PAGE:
Salt Lake City unveils design of public safety HQ

No 'fortress' • $125M building will be energy efficient and complete 'civic campus.'
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Saying it is far from a "fortress," Salt Lake City officials unveiled the design of the long-anticipated $125 million public safety headquarters Friday, an angular, glass-faced, ultramodern building intended to be energy efficient and inviting to the public.

Mayor Ralph Becker predicted the police and fire headquarters, to be located on 300 East across from Library Square, "will establish a new standard for public buildings in the state."

It will be "net zero," meaning it produces as much energy as it consumes, complete with 30,000 square feet of solar panels, rooftop plants, radiant heating and lights that shut off when natural light is sufficient. A public, tree-filled plaza with free Wi-Fi, also will include solar-powered charging stations for cell phones, iPads and more gadgets.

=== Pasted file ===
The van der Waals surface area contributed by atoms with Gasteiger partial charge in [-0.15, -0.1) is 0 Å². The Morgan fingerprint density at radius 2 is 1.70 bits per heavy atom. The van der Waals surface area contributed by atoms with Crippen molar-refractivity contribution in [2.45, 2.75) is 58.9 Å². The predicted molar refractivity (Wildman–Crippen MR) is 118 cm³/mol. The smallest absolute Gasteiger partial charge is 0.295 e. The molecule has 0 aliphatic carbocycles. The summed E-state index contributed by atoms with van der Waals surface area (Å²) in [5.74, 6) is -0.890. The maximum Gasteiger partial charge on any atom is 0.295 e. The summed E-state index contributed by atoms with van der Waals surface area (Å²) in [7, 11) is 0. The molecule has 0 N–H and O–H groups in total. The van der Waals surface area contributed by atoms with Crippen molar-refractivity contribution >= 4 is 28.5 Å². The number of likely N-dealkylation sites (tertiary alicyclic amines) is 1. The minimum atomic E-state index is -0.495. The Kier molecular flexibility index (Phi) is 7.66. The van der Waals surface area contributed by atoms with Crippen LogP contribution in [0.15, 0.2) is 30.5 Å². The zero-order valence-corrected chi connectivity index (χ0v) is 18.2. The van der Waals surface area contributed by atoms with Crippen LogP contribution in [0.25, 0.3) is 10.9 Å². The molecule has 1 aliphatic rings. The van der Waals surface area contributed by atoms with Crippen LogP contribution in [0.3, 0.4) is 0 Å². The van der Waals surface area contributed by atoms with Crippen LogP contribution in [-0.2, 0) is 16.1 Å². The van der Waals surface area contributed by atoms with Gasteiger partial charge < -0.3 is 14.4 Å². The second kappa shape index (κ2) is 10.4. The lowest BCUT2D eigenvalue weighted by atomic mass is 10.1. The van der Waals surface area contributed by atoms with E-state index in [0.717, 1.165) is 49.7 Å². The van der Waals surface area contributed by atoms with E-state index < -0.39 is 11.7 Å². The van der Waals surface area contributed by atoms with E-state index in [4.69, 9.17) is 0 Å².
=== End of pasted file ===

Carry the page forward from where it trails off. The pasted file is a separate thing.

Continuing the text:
The first floor will include a police-and-fire museum, community rooms and even a records room for public accessibility. Project manager David Hart said the glass, chosen to match the city's showcase Main Library, is "referencing the transparency."

At just 60 feet to the roof line, the building will not obscure mountain views from Library Square, architects stress. At the same time, the headquarters is intended to complete the city's so-called "civic campus," comprising the Matheson Courthouse, City Hall and Main Library all in an east-west row.

In November 2009, city voters overwhelmingly approved the bond for the building, which Hart said is "on budget."

A construction groundbreaking is scheduled for June 1, while the grand opening is slated for May 2013.

Derek P. Jensen